which is the total number of components in the portfolio,

which is the same as the total number of

eigenvectors if N is larger than P. If we now take K equal P,

then it means that V equals U and therefore,

because U is an orthogonal matrix,

the covariance of Z with this choice will be given by Lambda.

But Lambda is a diagonal matrix,

and this means that the new vector,

Z is made of uncorrelated components with a diagonal correlation matrix.

This means that the choice,

K equal P preserves the total variation of data,

which is defined as a trace of the correlation matrix,

C. The trace of a matrix is the sum of all its diagonal elements.

Because the trace is in variant under a cyclical replacement of its arguments,

the total variation of X is equal to

the trace of Lambda as shown in the first formula here.

But the total variation of Z defined in the same way is also equal to

the trace of Lambda when K equals P. This means that when K equals P,

we preserve all variants in the data by making a linear encoding,

Z equals X times V. Now, columns of matrix,

Z are given by the products of normalized returns,

X and components of eigenvectors, U.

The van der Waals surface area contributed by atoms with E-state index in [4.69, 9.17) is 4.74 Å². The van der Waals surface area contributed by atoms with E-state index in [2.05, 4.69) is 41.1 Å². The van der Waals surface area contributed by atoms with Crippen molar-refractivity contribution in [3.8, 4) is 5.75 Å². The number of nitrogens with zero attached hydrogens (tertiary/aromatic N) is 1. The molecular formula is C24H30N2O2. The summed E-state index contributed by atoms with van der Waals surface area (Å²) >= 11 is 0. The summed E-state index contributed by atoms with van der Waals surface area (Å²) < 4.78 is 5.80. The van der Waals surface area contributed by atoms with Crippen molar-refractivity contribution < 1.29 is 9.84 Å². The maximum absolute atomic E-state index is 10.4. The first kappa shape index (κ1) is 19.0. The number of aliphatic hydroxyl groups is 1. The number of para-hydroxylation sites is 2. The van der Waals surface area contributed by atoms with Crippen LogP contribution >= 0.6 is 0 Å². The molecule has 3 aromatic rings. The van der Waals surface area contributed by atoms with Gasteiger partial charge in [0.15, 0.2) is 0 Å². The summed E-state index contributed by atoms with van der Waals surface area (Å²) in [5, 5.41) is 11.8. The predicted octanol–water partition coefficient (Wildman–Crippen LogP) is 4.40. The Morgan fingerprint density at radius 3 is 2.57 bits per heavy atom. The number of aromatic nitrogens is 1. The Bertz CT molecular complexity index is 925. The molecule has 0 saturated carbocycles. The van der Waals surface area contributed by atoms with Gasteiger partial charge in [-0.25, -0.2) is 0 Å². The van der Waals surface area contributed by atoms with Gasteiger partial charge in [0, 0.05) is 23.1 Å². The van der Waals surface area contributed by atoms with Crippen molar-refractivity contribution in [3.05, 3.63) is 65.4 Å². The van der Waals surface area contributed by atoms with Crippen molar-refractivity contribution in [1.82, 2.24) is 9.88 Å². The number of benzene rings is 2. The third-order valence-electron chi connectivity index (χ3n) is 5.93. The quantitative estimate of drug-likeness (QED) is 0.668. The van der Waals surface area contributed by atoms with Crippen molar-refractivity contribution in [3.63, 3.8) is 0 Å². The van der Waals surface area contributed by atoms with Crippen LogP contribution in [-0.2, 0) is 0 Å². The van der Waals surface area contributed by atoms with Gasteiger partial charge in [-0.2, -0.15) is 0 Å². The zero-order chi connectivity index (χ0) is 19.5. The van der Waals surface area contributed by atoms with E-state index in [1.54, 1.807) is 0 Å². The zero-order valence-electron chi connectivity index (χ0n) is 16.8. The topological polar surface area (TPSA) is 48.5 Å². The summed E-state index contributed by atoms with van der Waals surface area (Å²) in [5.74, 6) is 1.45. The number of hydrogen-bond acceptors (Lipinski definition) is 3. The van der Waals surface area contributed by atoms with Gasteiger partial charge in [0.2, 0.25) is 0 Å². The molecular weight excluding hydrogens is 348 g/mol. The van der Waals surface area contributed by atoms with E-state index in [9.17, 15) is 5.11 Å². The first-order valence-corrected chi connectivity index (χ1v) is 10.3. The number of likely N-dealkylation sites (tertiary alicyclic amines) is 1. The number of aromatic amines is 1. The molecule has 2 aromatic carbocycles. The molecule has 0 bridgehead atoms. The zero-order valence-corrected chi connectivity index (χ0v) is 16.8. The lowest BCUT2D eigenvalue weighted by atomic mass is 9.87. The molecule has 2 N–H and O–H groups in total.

Therefore, we can interpret components of any given eigenvector as weights of

different stocks in a certain stock portfolio

of the portfolio of all stocks in the index.

By construction, we will have P that is the number of stocks,

which is the same as the number of eigenvector,

C and is larger than P of such stock portfolios.

They are usually referred to as eigen-portfolios,

we're discussing applications of the PCA to asset management.

In this graph, I show you the first eight eigenvectors that are the weights of

different stocks in eight eigen-portfolios

that are found for stocks in the Dow Jones Industrial index.

As you can see, the first portfolio that represents the first principal component

has all weights of the same sign and about the same magnitude.

This first principal component is in fact,

the market as recovered by the PCA instead of

being pre-imposed to be the actual value of the Dow Jones index.

It's also interesting to look at other eigenvectors of the correlation matrix.

The second eigenvector is orthogonal to the first one,

which means that the second eigen-portfolio is uncorrelated with the market.

And the same holds for all other eigen-portfolios,

each one of them is uncorrelated with

the market and uncorrelated to the rest of eigen-portfolios.

Therefore, we can reduce the problem of optimal investment among universe of

P correlated stocks to a simpler problem of

an optimal investment in a set of P uncorrelated eigen-portfolios.

Often, this trick equivalent

to a sort of rotation of a vector basis in terms of linear algebra,

comes very handy in different sorts of analysis of portfolio risks.

So, what we saw so far was an example of using the PCA as

a coordinate transformation method that lets you to

convert correlated features into uncorrelated ones.

Please note that uncorrelated does not mean independent.

Sometimes random variables can be uncorrelated but

dependent via higher moments of their joined distribution.

Now, let's pause here for a moment to see what we learned and then move forward.